Turtles are reptiles and records show their existence during the days of the dinosaurs 200 million years ago.
Loggerhead turtles nest in the Carolinas but other sea turtles feed in our waters. They are called Loggerheads because they have the largest head of all sea turtles. They can lay up to 7 nests in one season and usually nest every two years.
Nesting season begins on Brunswick County Beaches in early May thru August. Baby turtles begin hatching in late July and continue through October.
Overdevelopment of beaches limits nesting sites for all sea turtles.
Mortality rates for turtle eggs are high due to predation by ghost crabs, raccoons, & foxes. Some nests are laid to close to the tide line and if not relocated will be lost.
High mortality rates for hatchlings, juveniles and adult turtles are commonly due to predation by sharks, birds, fish, fishing gear(long line), ingestion of marine debris, boat strikes, trash on beaches and pollution.
Only one hatchling in a thousand make it to adulthood (15-25 yrs) They can live to be over 100 yrs old.
Loggerheads use their powerful jaw to crush their food. They most often eat clams, jelly fish, squid, crustaceans such as crabs and spiny lobsters. Most of the nesting takes place in the evening or early morning from May through August. Darkness serves as added protection for nests as well as the hatchlings. Once a nest is laid it takes 55 to 90 days for the hatchlings to emerge.
Hatchlings emerge from their nests and are drawn to light (moonlight and phosphorescence from the ocean). Street lights, house, motel/ hotel lights may cause them to become victims of ghost crabs, sea gulls and the heat of the sun(if they emerge in daylight). Hatchlings swim to the gulf stream and eat the sargassum sea weed which they also use for shelter from predators. They also eat baby shrimp and jellyfish. Hatchlings will return to the same beach where they were born to nest if they make it to adulthood. Remember only 1 out of 1,000 survive to adulthood.
Turtles in Trouble - You Can Make a Difference
This video is intended to provide an introduction to a diverse range of issues that affect endangered marine turtles in the Mediterranean. It also highlights ways that you can help protect these ancient creatures while on holiday.
Interesting Turtle Information to Read and Projects to Enjoy!
Click HERE to view the SunNews.com feature article "Sunset Beach woman a dedicated advocate for turtles - August 8, 2011. Read about Sunset Beach's infamous Turtle Lady...Carmel Zetts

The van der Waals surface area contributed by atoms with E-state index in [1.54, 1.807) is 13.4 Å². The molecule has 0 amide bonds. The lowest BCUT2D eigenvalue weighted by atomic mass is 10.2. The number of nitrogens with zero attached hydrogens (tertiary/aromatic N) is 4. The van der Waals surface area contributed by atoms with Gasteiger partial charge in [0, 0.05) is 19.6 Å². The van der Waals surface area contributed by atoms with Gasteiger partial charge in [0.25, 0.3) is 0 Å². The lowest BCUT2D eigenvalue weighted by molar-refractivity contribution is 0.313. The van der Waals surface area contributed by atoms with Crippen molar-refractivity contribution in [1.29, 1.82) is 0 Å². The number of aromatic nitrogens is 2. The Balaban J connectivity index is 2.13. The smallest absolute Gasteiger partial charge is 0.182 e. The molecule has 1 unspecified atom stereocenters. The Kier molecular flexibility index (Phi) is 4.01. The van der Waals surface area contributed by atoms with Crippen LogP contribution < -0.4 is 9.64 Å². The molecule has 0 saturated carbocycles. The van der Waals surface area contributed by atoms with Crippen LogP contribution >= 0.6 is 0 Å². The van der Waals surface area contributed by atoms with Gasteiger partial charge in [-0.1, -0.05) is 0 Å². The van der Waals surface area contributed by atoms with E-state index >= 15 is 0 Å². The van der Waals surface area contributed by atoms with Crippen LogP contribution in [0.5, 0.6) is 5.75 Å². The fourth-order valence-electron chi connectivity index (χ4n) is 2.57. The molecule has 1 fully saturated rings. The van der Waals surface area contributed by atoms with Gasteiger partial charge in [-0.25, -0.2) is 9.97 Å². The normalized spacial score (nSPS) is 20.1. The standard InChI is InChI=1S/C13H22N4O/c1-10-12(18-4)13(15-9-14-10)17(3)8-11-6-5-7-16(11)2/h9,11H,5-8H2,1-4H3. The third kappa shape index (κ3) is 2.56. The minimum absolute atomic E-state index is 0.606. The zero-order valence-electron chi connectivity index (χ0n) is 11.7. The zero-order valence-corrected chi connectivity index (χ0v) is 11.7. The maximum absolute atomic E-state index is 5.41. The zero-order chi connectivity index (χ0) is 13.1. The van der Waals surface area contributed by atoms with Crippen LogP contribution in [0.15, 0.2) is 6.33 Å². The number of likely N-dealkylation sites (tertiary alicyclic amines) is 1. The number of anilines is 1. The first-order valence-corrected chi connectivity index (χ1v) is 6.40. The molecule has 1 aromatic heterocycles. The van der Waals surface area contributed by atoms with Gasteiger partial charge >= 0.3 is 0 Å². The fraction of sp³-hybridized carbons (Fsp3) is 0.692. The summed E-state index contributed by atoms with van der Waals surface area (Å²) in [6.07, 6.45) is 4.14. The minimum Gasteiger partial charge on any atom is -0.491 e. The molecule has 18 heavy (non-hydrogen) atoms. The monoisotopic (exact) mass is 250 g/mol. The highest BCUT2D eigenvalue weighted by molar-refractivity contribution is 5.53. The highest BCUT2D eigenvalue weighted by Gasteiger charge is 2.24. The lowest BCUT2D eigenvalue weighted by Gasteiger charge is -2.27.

Click HERE to view the Sunset Beach Turtle Patrol Presentation (PPT Format).
NOAA Fisheries - Office of Protected Resources - "For most of the wild things on Earth, the future must depend upon the conscience of mankind." - Dr. Archie Carr, father of modern marine turtle biology and conservation
In the mythology of India the survival of the sea turtle insures the survival of the world. The Indian myth states that the earth rests on the back of three elephants. These elephants in turn stand on the shell of a giant sea turtle which swims in an infinite sea. It is believed that if the sea turtle disappears the world will end.
Interesting Things to See Near Sunset Beach:
Welcome to the Town of Sunset Beach, the smallest of the Brunswick Beaches, and what we like to think of as a coastal paradise.
If you are a regular visitor, you already know about our beautiful beach and the natural resources we enjoy. Youre familiar with our family-friendly approach and the friendliness of our residents. And certainly, youve already noticed the biggest change in Sunset Beachs history our historic pontoon swing bridge now sits on land and the new Mannon C. Gore Bridge provides a safe and pleasant ride to our Island.
If you are a first-time visitor, the natural beauty of the Intracoastal Waterway, our pristine beach, and our small town atmosphere will quickly captivate you.
It shall be the mission of the Ocean Isle Museum Foundation, Inc. to stimulate the general public’s interest in and understanding of the natural science, environment, and cultural history of the coastal region of the Carolinas, as well as a broader understanding of our earth, our solar system, and our universe, by providing quality educational features for both the public and school students through activities and exhibits.